During the Middle Ages, thanks to the breed of sheep known as the Cotswold Lion, the Cotswolds became prosperous from the wool trade with the continent, with much of the money made from wool directed towards the building of churches. The most successful era for the wool trade was 1250–1350; much of the wool at that time was sold to Italian merchants. The area still preserves numerous large, handsome Cotswold Stone "wool churches". The affluent area in the 21st century has attracted wealthy Londoners and others who own second homes there or have chosen to retire to the Cotswolds.
The name Cotswold is popularly attributed the meaning "sheep enclosure in rolling hillsides", incorporating the term, wold, meaning hills. Compare also the Weald from the Saxon/German word Wald meaning 'forest'. However, the English Place-Name Society has for many years accepted that the term Cotswold is derived from Codesuualt of the 12th century or other variations on this form, the etymology of which was given, 'Cod's-wold', which is 'Cod's high open land'. Cod was interpreted as an Old English personal name, which may be recognised in further names: Cutsdean, Codeswellan, and Codesbyrig, some of which date back to the eighth century AD. It has subsequently been noticed that "Cod" could derive philologically from a Brittonic female cognate "Cuda", a hypothetical mother goddess in Celtic mythology postulated to have been worshipped in the Cotswold region.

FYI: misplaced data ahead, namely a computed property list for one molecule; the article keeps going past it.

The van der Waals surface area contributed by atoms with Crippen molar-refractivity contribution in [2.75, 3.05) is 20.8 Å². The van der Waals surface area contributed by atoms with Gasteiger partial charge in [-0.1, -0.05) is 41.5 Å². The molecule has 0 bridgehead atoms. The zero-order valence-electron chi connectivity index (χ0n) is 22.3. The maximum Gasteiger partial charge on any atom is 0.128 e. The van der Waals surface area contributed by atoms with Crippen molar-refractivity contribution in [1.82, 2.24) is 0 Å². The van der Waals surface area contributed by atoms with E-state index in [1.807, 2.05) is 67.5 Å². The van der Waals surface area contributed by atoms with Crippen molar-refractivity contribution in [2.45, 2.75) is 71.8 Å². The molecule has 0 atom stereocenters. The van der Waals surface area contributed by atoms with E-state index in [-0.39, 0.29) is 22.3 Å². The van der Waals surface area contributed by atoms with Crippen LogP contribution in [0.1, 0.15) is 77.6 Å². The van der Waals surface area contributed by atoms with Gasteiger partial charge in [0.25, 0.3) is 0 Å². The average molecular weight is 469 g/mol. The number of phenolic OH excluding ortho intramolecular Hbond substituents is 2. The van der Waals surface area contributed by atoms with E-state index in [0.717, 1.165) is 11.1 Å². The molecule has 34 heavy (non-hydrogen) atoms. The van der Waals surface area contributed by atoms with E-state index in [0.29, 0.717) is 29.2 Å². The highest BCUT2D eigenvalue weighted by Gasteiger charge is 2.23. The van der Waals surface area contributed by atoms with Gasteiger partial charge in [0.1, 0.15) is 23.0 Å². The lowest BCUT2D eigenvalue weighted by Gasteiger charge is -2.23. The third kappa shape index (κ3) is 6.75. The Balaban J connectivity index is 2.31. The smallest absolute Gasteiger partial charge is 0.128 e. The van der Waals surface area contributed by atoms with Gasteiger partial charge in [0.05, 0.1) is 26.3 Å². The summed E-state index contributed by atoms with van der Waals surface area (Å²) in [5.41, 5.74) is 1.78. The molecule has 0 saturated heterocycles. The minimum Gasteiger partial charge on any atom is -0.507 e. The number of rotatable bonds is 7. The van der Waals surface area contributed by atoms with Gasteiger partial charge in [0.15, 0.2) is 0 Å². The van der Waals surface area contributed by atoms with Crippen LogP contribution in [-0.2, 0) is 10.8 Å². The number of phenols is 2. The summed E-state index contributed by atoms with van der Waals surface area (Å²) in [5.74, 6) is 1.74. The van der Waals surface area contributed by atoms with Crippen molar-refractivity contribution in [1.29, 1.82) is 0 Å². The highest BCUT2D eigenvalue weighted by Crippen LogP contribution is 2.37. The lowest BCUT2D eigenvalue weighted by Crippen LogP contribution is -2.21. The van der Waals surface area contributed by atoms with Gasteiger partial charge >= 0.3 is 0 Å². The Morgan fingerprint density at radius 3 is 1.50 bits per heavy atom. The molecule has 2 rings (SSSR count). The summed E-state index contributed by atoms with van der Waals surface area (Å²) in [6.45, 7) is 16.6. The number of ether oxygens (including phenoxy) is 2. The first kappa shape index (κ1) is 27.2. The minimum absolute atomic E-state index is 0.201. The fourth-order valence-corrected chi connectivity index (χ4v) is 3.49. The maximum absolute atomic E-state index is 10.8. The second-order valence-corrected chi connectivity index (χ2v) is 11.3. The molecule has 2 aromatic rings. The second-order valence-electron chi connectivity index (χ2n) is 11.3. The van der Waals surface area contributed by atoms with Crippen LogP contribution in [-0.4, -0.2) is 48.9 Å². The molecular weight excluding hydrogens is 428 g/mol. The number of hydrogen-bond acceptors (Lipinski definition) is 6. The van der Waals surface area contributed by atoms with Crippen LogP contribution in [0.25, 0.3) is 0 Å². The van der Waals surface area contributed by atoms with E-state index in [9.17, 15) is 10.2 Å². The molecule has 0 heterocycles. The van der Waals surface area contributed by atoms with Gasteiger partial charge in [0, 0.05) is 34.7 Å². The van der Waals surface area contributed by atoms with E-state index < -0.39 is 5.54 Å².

The spine of the Cotswolds runs southwest to northeast through six counties, particularly Gloucestershire, west Oxfordshire and southwestern Warwickshire. The northern and western edges of the Cotswolds are marked by steep escarpments down to the Severn valley and the Warwickshire Avon. This feature, known as the Cotswold escarpment, or sometimes the Cotswold Edge, is a result of the uplifting (tilting) of the limestone layer, exposing its broken edge. This is a cuesta, in geological terms. The dip slope is to the southeast.
On the eastern boundary lies the city of Oxford and on the west is Stroud. To the southeast, the upper reaches of the Thames Valley and towns such as Lechlade, Tetbury and Fairford are often considered to mark the limit of this region. To the south the Cotswolds, with the characteristic uplift of the Cotswold Edge, reach beyond Bath, and towns such as Chipping Sodbury and Marshfield share elements of Cotswold character.